15th Century sweet tooth!

Happy Birthday to Richard of York; last Plantagenet King of England!

As part of my work for The History Girls I try to take time at the beginning of each month to research important points in history. It being October, my initial thoughts were of course stretching towards Halloween and how this celebration forged it’s way into the national celebration it has become. I found some fantastic recipes, and will be sharing a 17th century pumpkin pie recipe with you very soon.

During this sweep for information I discovered that 2nd October, 1452 was the date of birth of Richard III. This coincided with an article I found only a couple of days ago, stating that the recently discovered remains of King Richard seemed to indicate that he had a sweet tooth. I don’t think that came as much of a surprise!

As a small nod to our local royal celebrity I thought that I would share one of my favourite 15th century recipes. It’s a tasty, simple recipe which seems almost frugal by today’s standards. Two of the main ingredients indicate that this would have been a sweet dish for the upper classes though it’s quite possible that the poorer classes had their own, plainer version.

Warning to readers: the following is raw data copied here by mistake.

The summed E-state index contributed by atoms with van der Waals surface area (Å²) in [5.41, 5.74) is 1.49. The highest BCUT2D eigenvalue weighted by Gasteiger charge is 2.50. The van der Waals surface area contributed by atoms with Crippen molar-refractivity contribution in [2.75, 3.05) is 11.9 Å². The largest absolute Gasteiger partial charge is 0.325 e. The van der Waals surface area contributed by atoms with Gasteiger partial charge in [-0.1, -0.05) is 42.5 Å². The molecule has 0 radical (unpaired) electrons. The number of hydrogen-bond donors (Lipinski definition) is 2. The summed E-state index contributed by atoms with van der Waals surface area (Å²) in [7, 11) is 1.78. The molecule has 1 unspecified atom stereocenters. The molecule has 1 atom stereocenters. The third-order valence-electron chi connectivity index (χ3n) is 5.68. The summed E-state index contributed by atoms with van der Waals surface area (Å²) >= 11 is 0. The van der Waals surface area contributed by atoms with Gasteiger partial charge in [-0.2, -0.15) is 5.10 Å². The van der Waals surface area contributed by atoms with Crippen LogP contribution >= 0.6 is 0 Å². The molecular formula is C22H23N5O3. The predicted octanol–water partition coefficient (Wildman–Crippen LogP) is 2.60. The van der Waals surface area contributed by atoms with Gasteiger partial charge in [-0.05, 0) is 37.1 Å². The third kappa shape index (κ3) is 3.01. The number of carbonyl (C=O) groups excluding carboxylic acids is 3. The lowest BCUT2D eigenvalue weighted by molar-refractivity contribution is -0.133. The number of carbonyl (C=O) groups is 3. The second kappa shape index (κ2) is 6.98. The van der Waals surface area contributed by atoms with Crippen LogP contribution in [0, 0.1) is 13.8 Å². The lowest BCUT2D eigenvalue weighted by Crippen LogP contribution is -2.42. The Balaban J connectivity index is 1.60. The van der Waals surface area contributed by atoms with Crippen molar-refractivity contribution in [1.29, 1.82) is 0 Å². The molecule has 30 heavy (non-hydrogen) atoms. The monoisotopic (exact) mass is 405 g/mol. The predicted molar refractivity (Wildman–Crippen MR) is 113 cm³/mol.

Apple Muse

15th C recipe from http://www.godecookery.com

Take apples and seethe them, and serge them through a sieve into a pot. Then take almond milk and honey and cast them to; add in breadcrumbs, honey, saffron and salt a little. Boil it up and let it seethe though mind to stir it well. Serve it up when thick.

Simple! Although it isn’t mentioned in the recipe, you could always add extra warmth with a little ginger, cinnamon or even a zing of lemon zest. They are all appropriate to the period and allow you to experiment a little to suit your own tastes. The dish can be served warm or at room temperature but it doesn’t keep well so is really best eaten straight away. Eat out of little pewter dishes wearing your best jewellery for true decadence.


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